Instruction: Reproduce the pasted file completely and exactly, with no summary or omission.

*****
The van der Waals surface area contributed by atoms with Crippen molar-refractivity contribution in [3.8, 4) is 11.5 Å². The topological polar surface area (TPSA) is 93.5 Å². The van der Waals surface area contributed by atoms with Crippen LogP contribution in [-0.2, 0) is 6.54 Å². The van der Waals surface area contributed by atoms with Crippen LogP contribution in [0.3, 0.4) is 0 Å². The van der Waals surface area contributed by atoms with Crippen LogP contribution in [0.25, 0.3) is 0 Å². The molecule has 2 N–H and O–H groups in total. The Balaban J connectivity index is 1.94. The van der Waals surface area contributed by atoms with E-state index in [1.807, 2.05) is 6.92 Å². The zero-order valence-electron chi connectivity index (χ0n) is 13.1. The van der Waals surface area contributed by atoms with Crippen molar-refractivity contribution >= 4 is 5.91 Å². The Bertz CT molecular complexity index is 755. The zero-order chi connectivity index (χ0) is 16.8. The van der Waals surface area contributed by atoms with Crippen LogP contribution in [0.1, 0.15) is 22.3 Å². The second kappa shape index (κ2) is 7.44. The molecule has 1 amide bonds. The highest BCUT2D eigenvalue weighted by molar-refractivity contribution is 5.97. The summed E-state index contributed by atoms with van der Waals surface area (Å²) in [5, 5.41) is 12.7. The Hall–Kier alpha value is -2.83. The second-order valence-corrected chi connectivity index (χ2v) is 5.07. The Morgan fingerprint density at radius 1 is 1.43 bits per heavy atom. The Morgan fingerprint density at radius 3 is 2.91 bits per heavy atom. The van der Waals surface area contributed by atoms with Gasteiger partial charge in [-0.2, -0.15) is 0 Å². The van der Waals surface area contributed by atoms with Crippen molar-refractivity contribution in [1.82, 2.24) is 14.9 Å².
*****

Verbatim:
The van der Waals surface area contributed by atoms with Crippen molar-refractivity contribution in [3.8, 4) is 11.5 Å². The topological polar surface area (TPSA) is 93.5 Å². The van der Waals surface area contributed by atoms with Crippen LogP contribution in [-0.2, 0) is 6.54 Å². The van der Waals surface area contributed by atoms with Crippen LogP contribution in [0.3, 0.4) is 0 Å². The van der Waals surface area contributed by atoms with Crippen LogP contribution in [0.25, 0.3) is 0 Å². The molecule has 2 N–H and O–H groups in total. The Balaban J connectivity index is 1.94. The van der Waals surface area contributed by atoms with E-state index in [1.807, 2.05) is 6.92 Å². The zero-order valence-electron chi connectivity index (χ0n) is 13.1. The van der Waals surface area contributed by atoms with Crippen molar-refractivity contribution >= 4 is 5.91 Å². The Bertz CT molecular complexity index is 755. The zero-order chi connectivity index (χ0) is 16.8. The van der Waals surface area contributed by atoms with Crippen LogP contribution in [0.1, 0.15) is 22.3 Å². The second kappa shape index (κ2) is 7.44. The molecule has 1 amide bonds. The highest BCUT2D eigenvalue weighted by molar-refractivity contribution is 5.97. The summed E-state index contributed by atoms with van der Waals surface area (Å²) in [5, 5.41) is 12.7. The Hall–Kier alpha value is -2.83. The second-order valence-corrected chi connectivity index (χ2v) is 5.07. The Morgan fingerprint density at radius 1 is 1.43 bits per heavy atom. The Morgan fingerprint density at radius 3 is 2.91 bits per heavy atom. The van der Waals surface area contributed by atoms with Gasteiger partial charge in [-0.2, -0.15) is 0 Å². The van der Waals surface area contributed by atoms with Crippen molar-refractivity contribution in [1.82, 2.24) is 14.9 Å².